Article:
I was so sad my mother missed the birth of this little darling boy. She would have loved to be here for it. After we dropped my parents at the airport, we ran some errands and came home for supper. It was after supper that I ventured out to the barn to feed the chickens and close them up for the night. As I wandered into the barn, I saw Laura, with the telltale mucus hanging from her back end....she was in labor. I rushed back to the house to call Kelly and we went and sat in the barn, expecting a baby any moment. We waited, we talked, I read a book, we waited some more. Kelly went inside and I had the cell phone to call him. Then I went inside and he came out. She passed the mucus, she strained, she pushed, she stared at the ceiling, she lay down and stood up repeatedly, and nothing happened.

I went in to look up goat labor on the internet, to see if it was taking too long. Everything I read suggested 1 to 2 hours after the mucus had passed was normal. We hummed and hawed. Finally, about 5 hours after it began, I decided it was time for an internal check. I donned the shoulder-length gloves that we have for this purpose, and used generous lubricant. This was my first venture into the inside of a goat. I had read about it, studied pictures, learned the various ways a baby goat could be positioned and how to try to fix it. I felt like I could handle it, but I was still kind of nervous. It was about 11 pm.

About 3 inches into the canal, I encountered hooves. Two of them! Yay! I moved a little further in, and found a head. Yes, that meant they were front hooves. The baby was positioned normally. I stopped and let her continue. She pushed, she strained, she arched her back, she stared at the ceiling, she lay down, she got up....well, you get the idea. Nothing happening. So, around midnight, I made the executive decision: it was time to deliver a baby.

Kelly held Laura (much to her dismay), I reached in and grabbed little hooves and began to pull out and downward, Laura hollered like a stuck pig, I kept pulling, Kelly kept holding, and out popped a bouncing baby boy. I was amazed at how easy it was to pull him out. Yes, it took effort and a calm deliberate persistence, but he came out fairly quickly once I had the head out, and then Laura was all over him, licking and grunting in that way only mother goats do.

We toweled him off and within less than 10 minutes he was standing and nursing.
I was soooo relieved. I was afraid he would be stillborn after all that time, afraid that he was breach, afraid that he was not going to be healthy. None of those fears were warranted. He is a sweet bundle of joy.

I can't resist posting this picture of how I found them this morning, lying side by side in the lambing/kidding pen. He is so very tiny compared to her. His parentage makes him a mini-nubian. He is possibly smaller than Luna when she was born.
Since his mother's name is Laura, we named him "Wilder" after Laura Ingalls Wilder, who wrote the "Little House on the Prairie" series of books, which I enjoyed as a child. He is the little goat on the prairie. We welcome him to our farm.

I have blog awards to write about, I am behind on emails, I haven't read anyone's blogs, and I am woefully behind on everything else in life, so please forgive me if I haven't returned an email or if you think I've abandoned your blog. I haven't! I'm back, and will be catching up soon!

Wednesday, May 6, 2009

After the rain...

Well, I have an exam at 8 am tomorrow, so this is a short blog. I just need a quick break from studying, and I can't help but show some of the photos I took earlier this evening. There was one of those tremendous Iowa spring thunderstorms this evening - dark as night, lightning and thunder crashing, torrential rain, and then within 15 minutes, glorious sunshine again! The hens all scattered when the rain came, taking cover under anything handy, or running back to the coop. The goats and sheep went into the barn, the llamas lay down in the rain (crazy animals) and the donkeys watched from the barn door. The ducks had a splash-fest.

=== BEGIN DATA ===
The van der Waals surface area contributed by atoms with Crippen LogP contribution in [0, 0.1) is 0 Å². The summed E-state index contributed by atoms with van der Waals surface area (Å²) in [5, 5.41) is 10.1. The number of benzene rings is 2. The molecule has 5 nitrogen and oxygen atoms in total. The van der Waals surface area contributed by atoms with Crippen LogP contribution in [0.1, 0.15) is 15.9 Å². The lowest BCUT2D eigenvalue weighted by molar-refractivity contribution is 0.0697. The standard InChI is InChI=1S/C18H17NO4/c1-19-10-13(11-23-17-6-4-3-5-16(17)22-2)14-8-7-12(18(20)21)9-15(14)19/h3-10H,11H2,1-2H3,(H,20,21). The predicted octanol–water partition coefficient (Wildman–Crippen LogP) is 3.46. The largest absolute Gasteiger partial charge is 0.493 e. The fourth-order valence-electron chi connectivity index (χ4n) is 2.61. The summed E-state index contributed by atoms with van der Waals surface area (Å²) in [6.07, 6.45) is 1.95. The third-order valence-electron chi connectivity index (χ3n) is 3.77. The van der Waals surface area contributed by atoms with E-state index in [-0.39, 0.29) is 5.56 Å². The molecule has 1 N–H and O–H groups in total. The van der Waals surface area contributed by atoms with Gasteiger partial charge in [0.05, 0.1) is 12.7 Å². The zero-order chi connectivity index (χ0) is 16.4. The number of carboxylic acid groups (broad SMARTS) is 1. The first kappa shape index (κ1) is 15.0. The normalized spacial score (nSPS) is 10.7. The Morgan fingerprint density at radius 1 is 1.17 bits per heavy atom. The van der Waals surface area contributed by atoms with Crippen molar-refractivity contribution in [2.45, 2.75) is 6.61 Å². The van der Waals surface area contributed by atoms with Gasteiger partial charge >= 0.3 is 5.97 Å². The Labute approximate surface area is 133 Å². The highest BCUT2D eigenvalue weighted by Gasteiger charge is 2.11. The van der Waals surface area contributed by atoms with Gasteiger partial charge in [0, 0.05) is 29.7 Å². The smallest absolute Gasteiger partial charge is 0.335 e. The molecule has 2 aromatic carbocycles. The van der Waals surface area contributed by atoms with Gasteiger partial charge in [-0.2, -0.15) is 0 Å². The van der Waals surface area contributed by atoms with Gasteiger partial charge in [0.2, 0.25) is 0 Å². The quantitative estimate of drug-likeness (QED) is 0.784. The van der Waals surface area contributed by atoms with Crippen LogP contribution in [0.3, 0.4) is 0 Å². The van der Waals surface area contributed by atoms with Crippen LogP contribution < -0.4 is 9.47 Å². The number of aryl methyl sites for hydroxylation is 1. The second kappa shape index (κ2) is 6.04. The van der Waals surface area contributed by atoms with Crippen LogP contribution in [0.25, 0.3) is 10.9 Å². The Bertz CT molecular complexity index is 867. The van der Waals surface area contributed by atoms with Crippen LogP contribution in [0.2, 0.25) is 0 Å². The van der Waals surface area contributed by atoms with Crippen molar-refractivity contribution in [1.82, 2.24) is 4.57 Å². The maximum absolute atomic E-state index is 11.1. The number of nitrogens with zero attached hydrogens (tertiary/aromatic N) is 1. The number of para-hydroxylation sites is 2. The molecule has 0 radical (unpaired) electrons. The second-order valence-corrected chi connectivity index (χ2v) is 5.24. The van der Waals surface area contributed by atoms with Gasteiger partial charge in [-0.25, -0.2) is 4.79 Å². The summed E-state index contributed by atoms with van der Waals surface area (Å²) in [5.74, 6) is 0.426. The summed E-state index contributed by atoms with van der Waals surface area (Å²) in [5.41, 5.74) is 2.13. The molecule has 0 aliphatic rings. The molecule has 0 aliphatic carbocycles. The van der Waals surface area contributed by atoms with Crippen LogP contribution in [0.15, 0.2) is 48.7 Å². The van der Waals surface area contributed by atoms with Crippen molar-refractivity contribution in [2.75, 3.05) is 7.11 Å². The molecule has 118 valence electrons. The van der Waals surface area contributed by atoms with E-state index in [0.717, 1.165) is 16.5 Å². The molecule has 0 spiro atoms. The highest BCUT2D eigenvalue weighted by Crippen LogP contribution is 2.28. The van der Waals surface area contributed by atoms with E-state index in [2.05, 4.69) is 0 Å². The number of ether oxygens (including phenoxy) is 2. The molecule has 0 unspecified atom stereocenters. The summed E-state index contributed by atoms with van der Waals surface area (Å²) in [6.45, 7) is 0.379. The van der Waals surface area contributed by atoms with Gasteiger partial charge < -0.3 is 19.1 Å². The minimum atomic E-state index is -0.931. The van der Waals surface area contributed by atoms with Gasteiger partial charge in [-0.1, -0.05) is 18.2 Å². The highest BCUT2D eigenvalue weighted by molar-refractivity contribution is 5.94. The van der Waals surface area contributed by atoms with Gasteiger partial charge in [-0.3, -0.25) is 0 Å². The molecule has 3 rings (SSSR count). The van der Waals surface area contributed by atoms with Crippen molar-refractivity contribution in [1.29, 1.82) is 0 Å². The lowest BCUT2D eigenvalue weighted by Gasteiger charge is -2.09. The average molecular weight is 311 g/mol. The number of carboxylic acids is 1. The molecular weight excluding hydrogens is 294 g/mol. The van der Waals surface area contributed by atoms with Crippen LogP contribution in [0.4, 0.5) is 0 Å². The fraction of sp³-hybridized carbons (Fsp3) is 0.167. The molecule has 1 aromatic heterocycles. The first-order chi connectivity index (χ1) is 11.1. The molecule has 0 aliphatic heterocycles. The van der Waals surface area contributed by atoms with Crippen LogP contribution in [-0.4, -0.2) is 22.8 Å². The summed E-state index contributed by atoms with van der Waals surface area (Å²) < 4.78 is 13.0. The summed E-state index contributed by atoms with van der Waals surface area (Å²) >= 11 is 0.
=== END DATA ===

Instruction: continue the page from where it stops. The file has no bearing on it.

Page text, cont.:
Then, as the sun came out, there was an incredible double rainbow, and I had to grab the camera.

As you can see, the bottom rainbow is much more vivid, but both were there, and both were full rainbows. I can't remember the last one I saw that was so vivid!

As the sun came out again, the ducks began to dig through the puddles left by the rain, including the one by the downspout.
They all wanted to get in on the act.
The hens went digging in the compost pile for worms.
And the mosquitoes came out in droves...
So the human went back into the house to keep studying. Yawn....

Friday, May 1, 2009

Sven, the heartthrob lamb!

Oh Sven, you just make my heart go pitter-pat. If I were a female sheep, I'd be following you around with my tongue hanging out. You just make one little "bleat" and I come running to make sure you're alright. It's clear, you have me wrapped around your little hoof.

Seriously, what's not to love about this lamb?

I love all our lambs of course. This has been our first year of lambing and it has been exciting and thrilling and entirely fascinating. I had never watched a lamb being born before, never held a newborn lamb that was still wet from birth, never participated so closely in their care. Even though I did bottle feed a couple of lambs as a child, this spring has been just remarkable in terms of what I've learned about sheep, lambs, and fleece! Here's the crew of 2009 lambs - Sven and Bramble in the middle, Calypso and Clipper both to the left, and Rocky and Bullwinkle front and right.

Even so, there is always one lamb that stands out. Sven's little sister, Bramble, is adorable because she's so tiny and sweet. But Sven himself is bewitching. His shape is so square and solid - you can already see that he's going to be a lovely adult ram. He is always with Bramble! Here they are, sleepy in the sun.

His face is very symmetrical and well shaped, with those horns just bursting out already. I think his face will just get more beautiful as he becomes an adult. I hope his horn set is good!

His fleece is gorgeous - he came out jet black, but his "sugar lips" gave away the grey trait, and now it is beginning to show. He will have a gorgeous soft grey fleece, perfect for spinning!

So, much as I love all my 2009 lambs, I think Sven is my favorite so far in terms of his overall appearance and traits. Of course....we're still waiting on the ever-huge Kitkat.

I'd love to know what other Icelandic sheep owners think of my Sven!